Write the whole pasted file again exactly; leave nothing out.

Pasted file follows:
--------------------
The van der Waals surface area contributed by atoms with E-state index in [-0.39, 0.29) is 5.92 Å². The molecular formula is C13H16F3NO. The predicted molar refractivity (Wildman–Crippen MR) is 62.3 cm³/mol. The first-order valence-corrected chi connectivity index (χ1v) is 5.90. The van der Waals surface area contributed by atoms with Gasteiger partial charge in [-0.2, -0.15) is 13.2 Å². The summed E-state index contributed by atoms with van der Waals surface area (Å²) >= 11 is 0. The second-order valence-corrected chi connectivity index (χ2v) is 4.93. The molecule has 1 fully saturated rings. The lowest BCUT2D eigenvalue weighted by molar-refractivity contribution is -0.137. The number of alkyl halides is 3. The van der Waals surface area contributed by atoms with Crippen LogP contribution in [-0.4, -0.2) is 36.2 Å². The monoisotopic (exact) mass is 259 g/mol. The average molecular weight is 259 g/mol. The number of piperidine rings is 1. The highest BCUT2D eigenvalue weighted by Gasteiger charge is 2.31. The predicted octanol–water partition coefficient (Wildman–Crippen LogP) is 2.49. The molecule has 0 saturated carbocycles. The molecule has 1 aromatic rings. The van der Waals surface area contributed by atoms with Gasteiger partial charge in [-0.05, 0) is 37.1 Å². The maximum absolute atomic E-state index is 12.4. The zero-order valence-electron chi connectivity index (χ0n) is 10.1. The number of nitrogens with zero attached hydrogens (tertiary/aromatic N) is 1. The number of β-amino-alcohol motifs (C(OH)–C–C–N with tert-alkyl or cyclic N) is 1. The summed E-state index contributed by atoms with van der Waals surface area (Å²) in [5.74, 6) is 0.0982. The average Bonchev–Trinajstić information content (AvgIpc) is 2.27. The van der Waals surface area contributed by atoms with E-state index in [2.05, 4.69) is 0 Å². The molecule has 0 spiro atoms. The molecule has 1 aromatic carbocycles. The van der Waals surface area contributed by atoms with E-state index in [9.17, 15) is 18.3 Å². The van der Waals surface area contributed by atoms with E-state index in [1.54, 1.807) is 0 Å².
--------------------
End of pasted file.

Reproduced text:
The van der Waals surface area contributed by atoms with E-state index in [-0.39, 0.29) is 5.92 Å². The molecular formula is C13H16F3NO. The predicted molar refractivity (Wildman–Crippen MR) is 62.3 cm³/mol. The first-order valence-corrected chi connectivity index (χ1v) is 5.90. The van der Waals surface area contributed by atoms with Gasteiger partial charge in [-0.2, -0.15) is 13.2 Å². The summed E-state index contributed by atoms with van der Waals surface area (Å²) >= 11 is 0. The second-order valence-corrected chi connectivity index (χ2v) is 4.93. The molecule has 1 fully saturated rings. The lowest BCUT2D eigenvalue weighted by molar-refractivity contribution is -0.137. The number of alkyl halides is 3. The van der Waals surface area contributed by atoms with Crippen LogP contribution in [-0.4, -0.2) is 36.2 Å². The monoisotopic (exact) mass is 259 g/mol. The average molecular weight is 259 g/mol. The number of piperidine rings is 1. The highest BCUT2D eigenvalue weighted by Gasteiger charge is 2.31. The predicted octanol–water partition coefficient (Wildman–Crippen LogP) is 2.49. The molecule has 0 saturated carbocycles. The molecule has 1 aromatic rings. The van der Waals surface area contributed by atoms with Gasteiger partial charge in [-0.05, 0) is 37.1 Å². The maximum absolute atomic E-state index is 12.4. The zero-order valence-electron chi connectivity index (χ0n) is 10.1. The number of nitrogens with zero attached hydrogens (tertiary/aromatic N) is 1. The number of β-amino-alcohol motifs (C(OH)–C–C–N with tert-alkyl or cyclic N) is 1. The summed E-state index contributed by atoms with van der Waals surface area (Å²) in [5.74, 6) is 0.0982. The average Bonchev–Trinajstić information content (AvgIpc) is 2.27. The van der Waals surface area contributed by atoms with E-state index in [2.05, 4.69) is 0 Å². The molecule has 0 spiro atoms. The molecule has 1 aromatic carbocycles. The van der Waals surface area contributed by atoms with E-state index in [9.17, 15) is 18.3 Å². The van der Waals surface area contributed by atoms with E-state index in [1.54, 1.807) is 0 Å².